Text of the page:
Monday, April 5, 2010

A poem for you, yes, you

knocking...

naked
unafraid and open

needful
willing and waiting

for you to cast aside
the built up layers
and let me in

32 comments:

Laurita said...

Talk about built up layers. This poem has plenty. The possibilities are endless.

Marisa Birns said...

Yes, it only works if the second (or however many) is willing to be as naked, unafraid, open, willing, and accepting.

Heartfelt and lovely.

Laura Eno said...

Awesome! Yes, I can see how others could attest to the multiple layers in this...but call me one track minded. It's all about sex - really.

Karen from Mentor said...

I heard "one track mind...all about sex..." so all I can say Laura is your husband is a lucky man.

[grins at you]

Karen from Mentor said...

Thanks Marisa! I think everything should be heartfelt.

I often feel like a heat seeking missile searching out hearts that hit the same frequency as mine.

So cool when they show up in your life.

Karen from Mentor said...

Yay Laurita!
I love that you found the piece open to interpretation. I liked layering the text so that you actually get two poems in one.
fun!

I'm really excited that I actually got a poem to look the way I wanted it to in blogger...for the FIRST TIME EVER....

I'm going to go back later and fiddle with the spacing on the others.

Thanks for stopping in. I'm enjoying your poem a day extravaganza over at Brain Droppings.

:0)

Anne Tyler Lord said...

How lovely - yes,all I imagined was sex too, but now I can see the layers too, when I calm down.

I immediately noticed your magical ability to use different fonts, sizes and good spacing - I am envious, how did you do it? Did you make it into a graphic?

Karen from Mentor said...

"when I calm down" made me giggle Anne. I had a graphic to use with this, but I opted for just using the simplicity of the words.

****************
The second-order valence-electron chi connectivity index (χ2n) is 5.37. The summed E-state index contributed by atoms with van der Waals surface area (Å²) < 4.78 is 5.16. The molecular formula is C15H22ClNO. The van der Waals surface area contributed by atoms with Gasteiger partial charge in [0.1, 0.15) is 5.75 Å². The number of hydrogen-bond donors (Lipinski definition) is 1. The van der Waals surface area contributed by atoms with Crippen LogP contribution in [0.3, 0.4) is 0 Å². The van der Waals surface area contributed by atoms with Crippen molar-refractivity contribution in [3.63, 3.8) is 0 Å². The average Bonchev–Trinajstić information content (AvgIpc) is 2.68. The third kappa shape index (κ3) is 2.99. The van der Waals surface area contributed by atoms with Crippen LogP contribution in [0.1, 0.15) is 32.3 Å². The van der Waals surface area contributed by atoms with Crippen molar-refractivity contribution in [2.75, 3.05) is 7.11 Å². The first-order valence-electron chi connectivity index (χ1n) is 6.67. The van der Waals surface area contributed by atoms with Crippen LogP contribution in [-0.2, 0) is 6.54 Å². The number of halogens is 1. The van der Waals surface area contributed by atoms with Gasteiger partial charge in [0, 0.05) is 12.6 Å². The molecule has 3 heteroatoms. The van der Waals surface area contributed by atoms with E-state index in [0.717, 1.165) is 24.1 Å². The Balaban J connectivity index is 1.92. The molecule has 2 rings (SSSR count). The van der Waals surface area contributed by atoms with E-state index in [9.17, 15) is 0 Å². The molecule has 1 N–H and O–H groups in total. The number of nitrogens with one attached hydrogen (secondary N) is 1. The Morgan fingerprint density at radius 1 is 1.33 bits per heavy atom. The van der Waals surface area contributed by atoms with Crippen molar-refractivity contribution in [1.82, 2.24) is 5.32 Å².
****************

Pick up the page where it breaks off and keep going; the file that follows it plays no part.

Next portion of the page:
I'm still waiting to hear back from Melissa about how she makes her beautiful vispos. I want to try my hand at that sometime this month.

I'll email you the technical aspects of how I got this text to look like this today.
[so excited!]

Thanks for stopping in!
Hugs!!
Karen :0)

estrella05azul said...

Absolutely love this Karen, both layers! And you say you don't necessarily consider yourself a poet ;)

PS: you can give Windows Live Writer a try for posting with different fonts, sizes of fonts, etc.

Karen from Mentor said...

I'm pretty pleased with it too Estrella.

*looks pleased...stands in front of mirror picturing self in fetching beret*

:0D <---big big grin

Alan W. Davidson said...

I think it's great that the imagination can run wild with this one, Karen. I like it...

Helen Ginger said...

I like that it starts with "knocking" and ends with "let me in". It says so much in so few words.

Helen
Straight From Hel

judy said...

You know I've been really thinking about the messiness of connection. Sex is part of it, but all real meaningful connection puts us at risk and can't be accomplished without a willingness to be naked, the judgment that connection is more important than our fear of being vulnerable.

Beautiful, Karen.

Bryan Borland said...

For me? I'm flattered!!

It *is* really all about connection, whether to our lovers, to ourselves, to our writing. Read this poem multiple times as if you are speaking to each of those - and see how it changes.

Karen from Mentor said...

*punches the air*
YES! That's what I was talking about yesterday Bryan, how fluid poetry is depending on the slant you're standing on when you read it.

[Hugs you]

Karen from Mentor said...

Judy,